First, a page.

Canada: Service & Supply Outlook Report

Executive Summary

Cost-cutting to manage cash flow is the dominant trend in the service and supply sector in 2015. That trend will continue in 2016.

After five years of over-investment in the global oil and gas industry, supply outstripped demand in late 2014, leading to an almost 50 per cent decline in 2015.

The low prices, combined with rapidly inflating finding and development and lifting costs, squeezed producer cash flows, resulting in a 20 per cent cut in capital expenditures globally.

With high supply costs and lower oil and gas prices due to lack of market access, the western Canadian industry was hit particularly hard in the 2015 downturn. Producers cut capital expenditures by 40 per cent, representing over 20 per cent of the global expenditure cut. The capital expenditure cut resulted in an over 50 per cent decline in field activity as producers went into survival mode. Service companies faced demands for major pricing concessions as the industry restructured for a lower-for-longer commodity pricing decline.

Early in 2016, the overhang in supply continues, resulting in accelerated price declines. While there is little clarity of 2016 capital expenditures for Canadian producers, our preliminary analysis of 45 producers indicates a capital expenditure cut of 29.5 per cent in 2016 compared with 2015.

While industry activity forecasts for 2016 have been flat to slightly declining compared to 2015, most came out in early winter before the major price slide in December and January. We are expecting the well count to decline by a further 19 per cent based on well licensing data, rig utilization and company drilling intentions early in 2016.

To understand how the western Canadian service and supply industry are managing their operations in a lower-for-longer commodity price downturn, JWN, in partnership with Grant Thornton, conducted a detailed review of the oilfield service and supply market and an exhaustive survey of service and supply company leaders concluding in mid-January.


What we found was an industry facing deteriorating financial health, with the majority of respondents reporting declining profitability in 2015. After five years of expansion, the survey respondents said they were focused on downsizing operations to reflect activity declines, while looking for cost savings in response to demands for pricing concessions. However, only a minority of service providers seemed focused on restructuring their operations to survive and prosper if prices remain low for the longer term.

Almost three-quarters of survey respondents reported declines in profitability in 2015.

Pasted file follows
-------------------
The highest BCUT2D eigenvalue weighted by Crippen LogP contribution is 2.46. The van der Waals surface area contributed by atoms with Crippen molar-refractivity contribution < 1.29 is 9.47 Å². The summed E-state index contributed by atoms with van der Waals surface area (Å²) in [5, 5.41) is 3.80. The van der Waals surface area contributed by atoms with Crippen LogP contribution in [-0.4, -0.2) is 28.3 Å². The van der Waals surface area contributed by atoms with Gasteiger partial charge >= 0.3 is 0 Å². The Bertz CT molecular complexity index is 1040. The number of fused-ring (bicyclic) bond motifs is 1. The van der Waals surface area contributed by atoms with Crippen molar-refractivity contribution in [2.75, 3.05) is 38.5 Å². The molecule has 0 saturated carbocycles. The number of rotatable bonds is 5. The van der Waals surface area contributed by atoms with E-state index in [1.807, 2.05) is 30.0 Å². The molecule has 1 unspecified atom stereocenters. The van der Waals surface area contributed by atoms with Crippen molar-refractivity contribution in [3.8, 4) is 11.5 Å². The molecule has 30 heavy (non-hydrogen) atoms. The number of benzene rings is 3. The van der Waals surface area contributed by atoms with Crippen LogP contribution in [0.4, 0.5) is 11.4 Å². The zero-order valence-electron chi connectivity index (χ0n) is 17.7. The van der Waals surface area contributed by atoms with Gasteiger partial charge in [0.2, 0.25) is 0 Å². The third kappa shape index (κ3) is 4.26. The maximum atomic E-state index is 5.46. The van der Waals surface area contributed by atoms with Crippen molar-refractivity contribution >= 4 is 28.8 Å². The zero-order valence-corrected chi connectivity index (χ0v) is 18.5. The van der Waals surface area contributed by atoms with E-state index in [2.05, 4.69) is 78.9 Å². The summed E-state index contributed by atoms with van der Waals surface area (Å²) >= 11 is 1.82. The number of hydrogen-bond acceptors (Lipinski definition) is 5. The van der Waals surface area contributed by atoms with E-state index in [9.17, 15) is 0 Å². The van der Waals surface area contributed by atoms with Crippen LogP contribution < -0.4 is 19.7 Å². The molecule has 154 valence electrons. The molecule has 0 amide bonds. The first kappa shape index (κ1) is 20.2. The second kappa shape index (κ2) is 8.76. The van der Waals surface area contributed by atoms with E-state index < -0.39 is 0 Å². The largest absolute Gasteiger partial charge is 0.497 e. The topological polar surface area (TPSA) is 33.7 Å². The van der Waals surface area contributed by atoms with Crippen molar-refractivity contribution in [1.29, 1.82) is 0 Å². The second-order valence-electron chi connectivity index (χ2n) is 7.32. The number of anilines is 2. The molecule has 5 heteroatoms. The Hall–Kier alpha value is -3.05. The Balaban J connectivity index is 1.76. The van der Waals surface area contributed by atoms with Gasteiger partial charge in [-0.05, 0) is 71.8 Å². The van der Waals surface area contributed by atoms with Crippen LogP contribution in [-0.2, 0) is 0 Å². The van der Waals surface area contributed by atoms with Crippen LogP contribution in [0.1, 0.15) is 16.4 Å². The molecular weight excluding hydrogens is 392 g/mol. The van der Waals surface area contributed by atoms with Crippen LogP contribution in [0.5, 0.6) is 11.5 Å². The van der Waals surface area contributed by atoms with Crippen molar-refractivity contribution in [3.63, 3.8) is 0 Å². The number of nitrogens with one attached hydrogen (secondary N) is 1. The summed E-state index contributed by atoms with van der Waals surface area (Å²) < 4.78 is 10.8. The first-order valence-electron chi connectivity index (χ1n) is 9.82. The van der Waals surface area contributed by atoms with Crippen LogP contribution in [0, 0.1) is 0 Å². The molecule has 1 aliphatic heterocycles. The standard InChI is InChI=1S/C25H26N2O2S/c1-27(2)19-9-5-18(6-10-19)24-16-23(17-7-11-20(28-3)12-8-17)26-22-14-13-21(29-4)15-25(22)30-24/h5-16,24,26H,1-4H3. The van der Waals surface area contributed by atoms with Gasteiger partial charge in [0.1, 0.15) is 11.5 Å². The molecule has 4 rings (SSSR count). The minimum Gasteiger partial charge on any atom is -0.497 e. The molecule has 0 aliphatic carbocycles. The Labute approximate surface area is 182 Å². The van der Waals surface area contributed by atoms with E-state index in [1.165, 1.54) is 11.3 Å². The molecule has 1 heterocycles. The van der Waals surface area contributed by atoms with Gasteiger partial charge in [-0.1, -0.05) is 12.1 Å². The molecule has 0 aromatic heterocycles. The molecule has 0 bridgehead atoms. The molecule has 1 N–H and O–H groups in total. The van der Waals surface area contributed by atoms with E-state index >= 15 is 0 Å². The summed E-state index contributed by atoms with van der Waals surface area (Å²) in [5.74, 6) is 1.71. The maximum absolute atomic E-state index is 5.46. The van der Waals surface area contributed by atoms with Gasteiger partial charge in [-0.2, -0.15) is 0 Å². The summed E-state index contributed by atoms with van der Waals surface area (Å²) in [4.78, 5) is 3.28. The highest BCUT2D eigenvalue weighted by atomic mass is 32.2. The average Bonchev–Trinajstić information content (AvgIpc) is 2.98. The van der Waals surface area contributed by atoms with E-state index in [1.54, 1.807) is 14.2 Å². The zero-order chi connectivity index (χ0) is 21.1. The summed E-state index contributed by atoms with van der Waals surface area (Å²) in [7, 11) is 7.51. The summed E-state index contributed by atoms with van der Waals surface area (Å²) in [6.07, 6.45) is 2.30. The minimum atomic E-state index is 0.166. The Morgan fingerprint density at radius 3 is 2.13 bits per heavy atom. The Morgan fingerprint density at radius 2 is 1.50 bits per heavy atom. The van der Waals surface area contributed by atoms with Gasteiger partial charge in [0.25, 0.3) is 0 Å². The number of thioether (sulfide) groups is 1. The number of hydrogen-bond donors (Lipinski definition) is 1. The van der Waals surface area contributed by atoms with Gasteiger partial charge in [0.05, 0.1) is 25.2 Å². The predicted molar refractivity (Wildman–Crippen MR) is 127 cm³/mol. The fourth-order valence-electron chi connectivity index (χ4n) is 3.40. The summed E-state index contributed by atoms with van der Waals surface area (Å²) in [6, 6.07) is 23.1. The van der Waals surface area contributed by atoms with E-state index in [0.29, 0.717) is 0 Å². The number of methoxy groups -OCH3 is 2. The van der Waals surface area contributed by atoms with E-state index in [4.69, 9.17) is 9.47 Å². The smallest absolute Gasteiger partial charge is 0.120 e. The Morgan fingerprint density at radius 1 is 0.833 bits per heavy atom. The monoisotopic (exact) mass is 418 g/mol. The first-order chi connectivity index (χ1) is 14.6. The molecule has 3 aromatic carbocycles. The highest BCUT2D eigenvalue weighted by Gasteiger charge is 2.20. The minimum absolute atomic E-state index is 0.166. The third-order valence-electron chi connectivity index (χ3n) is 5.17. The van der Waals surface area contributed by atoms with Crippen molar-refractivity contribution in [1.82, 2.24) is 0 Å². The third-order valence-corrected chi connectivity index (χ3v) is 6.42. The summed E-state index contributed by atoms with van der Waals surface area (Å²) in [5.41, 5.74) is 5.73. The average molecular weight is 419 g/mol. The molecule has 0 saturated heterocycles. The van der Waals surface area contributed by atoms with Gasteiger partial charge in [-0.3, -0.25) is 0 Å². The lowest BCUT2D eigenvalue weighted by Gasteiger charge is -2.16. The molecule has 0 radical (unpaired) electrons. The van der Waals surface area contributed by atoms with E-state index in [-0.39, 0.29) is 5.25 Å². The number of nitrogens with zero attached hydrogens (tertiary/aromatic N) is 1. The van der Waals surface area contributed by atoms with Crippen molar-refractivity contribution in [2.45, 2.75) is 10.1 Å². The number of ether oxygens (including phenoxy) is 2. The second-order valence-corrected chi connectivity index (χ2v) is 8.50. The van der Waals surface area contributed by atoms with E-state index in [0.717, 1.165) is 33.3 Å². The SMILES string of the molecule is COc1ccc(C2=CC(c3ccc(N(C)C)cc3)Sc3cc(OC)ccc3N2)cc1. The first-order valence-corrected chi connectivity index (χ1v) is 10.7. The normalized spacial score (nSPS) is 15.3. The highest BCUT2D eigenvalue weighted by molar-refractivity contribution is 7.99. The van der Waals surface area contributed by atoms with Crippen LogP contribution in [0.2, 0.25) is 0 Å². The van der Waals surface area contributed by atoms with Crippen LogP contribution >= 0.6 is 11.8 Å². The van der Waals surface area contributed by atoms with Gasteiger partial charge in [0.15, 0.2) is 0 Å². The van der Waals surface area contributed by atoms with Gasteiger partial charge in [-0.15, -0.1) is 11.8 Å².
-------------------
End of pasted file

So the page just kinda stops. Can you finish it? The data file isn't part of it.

Two-thirds reported laying off employees to help manage cash flow, while 63 per cent reported nonemployee related cost reductions. Nearly 40 per cent reported selling down inventory or selling assets to manage cash flow. Surprisingly, only 16 per cent reported restructuring or renegotiating debt payments. Only seven per cent attempted to raise additional capital.

Sixty-five per cent of respondents were asked to take price cuts of some kind, with 31 per cent reporting customers asking for cuts of over 30 per cent.

While half of service companies reported cutting their own costs in 2015 due to market pressures, a quarter of respondents reported costs actually increased. Service cost declines failed to keep pace with revenue declines, resulting in narrowing profit margins.

Going into 2016, the survey respondents expect continued downward pressure on profitability. Around 29 per cent said they were pessimistic or very pessimistic they will be able to maintain operations if low prices continue for the long term.

Around 28 per cent expect to struggle to access necessary capital in 2016. Nearly one quarter expect to go under a financial restructuring in 2016, while around 15 per cent expect to sell assets.

Most expect to continue downsizing in 2016 as industry investment and field activity continues declining. Half expect downward pricing pressure from customers to continue, with almost a quarter expecting demands for greater than 10 per cent price reductions.


Despite the widespread pessimism in the service sector, some respondents see opportunity and are capitalizing on it. Around half of respondents said they are optimistic or very optimistic their organization will have enough capital reserves to remobilize when prices improve. And around 30 per cent are optimistic or very optimistic they will find new business opportunities in 2016.

Industry consolidation is expected to pick up in 2016 as financially stronger enterprises prey on the weak. Around 13 per cent of survey respondents expect to be active in the mergers and acquisitions market, with larger companies most focused in this area.